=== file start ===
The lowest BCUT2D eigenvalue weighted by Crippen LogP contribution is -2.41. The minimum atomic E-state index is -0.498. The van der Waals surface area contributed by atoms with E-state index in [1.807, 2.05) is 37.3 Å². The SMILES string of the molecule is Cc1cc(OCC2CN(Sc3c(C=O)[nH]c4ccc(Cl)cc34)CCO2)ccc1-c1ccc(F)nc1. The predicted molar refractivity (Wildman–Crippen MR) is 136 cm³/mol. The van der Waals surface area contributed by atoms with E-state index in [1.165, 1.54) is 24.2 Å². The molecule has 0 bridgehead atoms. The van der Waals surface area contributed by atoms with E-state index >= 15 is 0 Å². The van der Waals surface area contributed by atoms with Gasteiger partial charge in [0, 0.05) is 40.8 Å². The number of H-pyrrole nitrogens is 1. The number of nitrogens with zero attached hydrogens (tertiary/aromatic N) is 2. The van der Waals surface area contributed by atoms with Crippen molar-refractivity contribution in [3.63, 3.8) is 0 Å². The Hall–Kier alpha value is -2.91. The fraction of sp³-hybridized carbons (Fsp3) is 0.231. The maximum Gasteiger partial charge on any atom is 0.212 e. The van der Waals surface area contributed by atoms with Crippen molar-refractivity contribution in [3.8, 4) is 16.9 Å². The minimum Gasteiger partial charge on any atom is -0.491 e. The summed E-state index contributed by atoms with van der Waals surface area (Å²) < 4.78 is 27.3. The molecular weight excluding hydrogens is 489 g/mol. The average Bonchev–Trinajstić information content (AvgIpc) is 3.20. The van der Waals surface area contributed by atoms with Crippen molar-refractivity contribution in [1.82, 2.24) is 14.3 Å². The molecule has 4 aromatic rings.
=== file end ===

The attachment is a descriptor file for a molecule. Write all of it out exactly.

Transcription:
The lowest BCUT2D eigenvalue weighted by Crippen LogP contribution is -2.41. The minimum atomic E-state index is -0.498. The van der Waals surface area contributed by atoms with E-state index in [1.807, 2.05) is 37.3 Å². The SMILES string of the molecule is Cc1cc(OCC2CN(Sc3c(C=O)[nH]c4ccc(Cl)cc34)CCO2)ccc1-c1ccc(F)nc1. The predicted molar refractivity (Wildman–Crippen MR) is 136 cm³/mol. The van der Waals surface area contributed by atoms with E-state index in [1.165, 1.54) is 24.2 Å². The molecule has 0 bridgehead atoms. The van der Waals surface area contributed by atoms with E-state index >= 15 is 0 Å². The van der Waals surface area contributed by atoms with Gasteiger partial charge in [0, 0.05) is 40.8 Å². The number of H-pyrrole nitrogens is 1. The number of nitrogens with zero attached hydrogens (tertiary/aromatic N) is 2. The van der Waals surface area contributed by atoms with Crippen molar-refractivity contribution in [3.63, 3.8) is 0 Å². The Hall–Kier alpha value is -2.91. The fraction of sp³-hybridized carbons (Fsp3) is 0.231. The maximum Gasteiger partial charge on any atom is 0.212 e. The van der Waals surface area contributed by atoms with Crippen molar-refractivity contribution in [3.8, 4) is 16.9 Å². The minimum Gasteiger partial charge on any atom is -0.491 e. The summed E-state index contributed by atoms with van der Waals surface area (Å²) < 4.78 is 27.3. The molecular weight excluding hydrogens is 489 g/mol. The average Bonchev–Trinajstić information content (AvgIpc) is 3.20. The van der Waals surface area contributed by atoms with Crippen molar-refractivity contribution in [1.82, 2.24) is 14.3 Å². The molecule has 4 aromatic rings.